The Mate – This is the man you will have the most interaction with. He’ll answer questions, make change (if you want to buy something at a traffic light), tell people where to sit, and say mostly two phrases, beside the destination: “Away” alerting the driver he may leave, and “Next Stop” except it sounds to me more like he is saying ‘blastoff” which when I think about it would be more appropriate for the word Away, as the Tro Tros, do take off quickly. The Mate also collects the fare, which changes depending on where you get on and where you say you are getting off. They seems to operate on the honor system, the Mate asks you where you are going, and then tells you the fare.
The Driver – This man is very skilled in the negotiation of traffic, and works with the Mate to announce the destination. He uses the fingers of his left hand to point. For example going into Accra central, he will point upward, in the direction they are heading. Now this is similar to sign for 37 (another route), but in the opposite direction. For my Tro Tro home, one points backward to the side of their head while facing the road. The Mate will point to the right of the road with his index finger. These signs are subtle, and took me several weeks to begin to recognize them. Announcing the destinations, should help but over time these names have taken on unique and puzzling pronunciations, for example on the Osu Tro Tro, the Mate shouts Osu, Osu, O’ sorry,” and as a Texas Longhorn, I know he is apologizing for naming a place after Oklahoma State University (OSU).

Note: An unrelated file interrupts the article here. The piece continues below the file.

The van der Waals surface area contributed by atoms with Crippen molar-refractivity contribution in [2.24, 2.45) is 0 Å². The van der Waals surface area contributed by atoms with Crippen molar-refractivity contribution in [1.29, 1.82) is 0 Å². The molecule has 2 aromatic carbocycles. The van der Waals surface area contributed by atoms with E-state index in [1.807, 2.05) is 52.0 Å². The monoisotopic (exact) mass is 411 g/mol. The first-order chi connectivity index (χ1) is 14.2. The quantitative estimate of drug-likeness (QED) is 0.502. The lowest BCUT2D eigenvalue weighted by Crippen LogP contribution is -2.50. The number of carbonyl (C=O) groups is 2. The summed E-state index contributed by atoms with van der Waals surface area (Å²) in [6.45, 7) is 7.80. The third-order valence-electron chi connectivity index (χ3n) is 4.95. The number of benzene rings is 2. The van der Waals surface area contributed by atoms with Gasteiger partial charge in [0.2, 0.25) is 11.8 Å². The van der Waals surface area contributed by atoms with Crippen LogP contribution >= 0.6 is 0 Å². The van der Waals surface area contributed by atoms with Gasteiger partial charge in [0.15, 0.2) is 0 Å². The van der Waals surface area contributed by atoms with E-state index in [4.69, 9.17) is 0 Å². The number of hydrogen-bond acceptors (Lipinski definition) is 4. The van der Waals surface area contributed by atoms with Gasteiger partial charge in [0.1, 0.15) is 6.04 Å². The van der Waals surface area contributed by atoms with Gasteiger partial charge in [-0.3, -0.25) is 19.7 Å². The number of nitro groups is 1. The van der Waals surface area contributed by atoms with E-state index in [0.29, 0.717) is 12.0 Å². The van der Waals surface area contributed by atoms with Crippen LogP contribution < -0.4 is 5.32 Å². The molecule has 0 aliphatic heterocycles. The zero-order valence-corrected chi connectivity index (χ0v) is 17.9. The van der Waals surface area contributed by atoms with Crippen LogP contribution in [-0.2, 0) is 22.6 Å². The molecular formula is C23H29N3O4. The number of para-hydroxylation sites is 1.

The Owner – This person owns the Tro Tro and splits the take 50/50 with driver and Mate once the cost of petrol is deducted.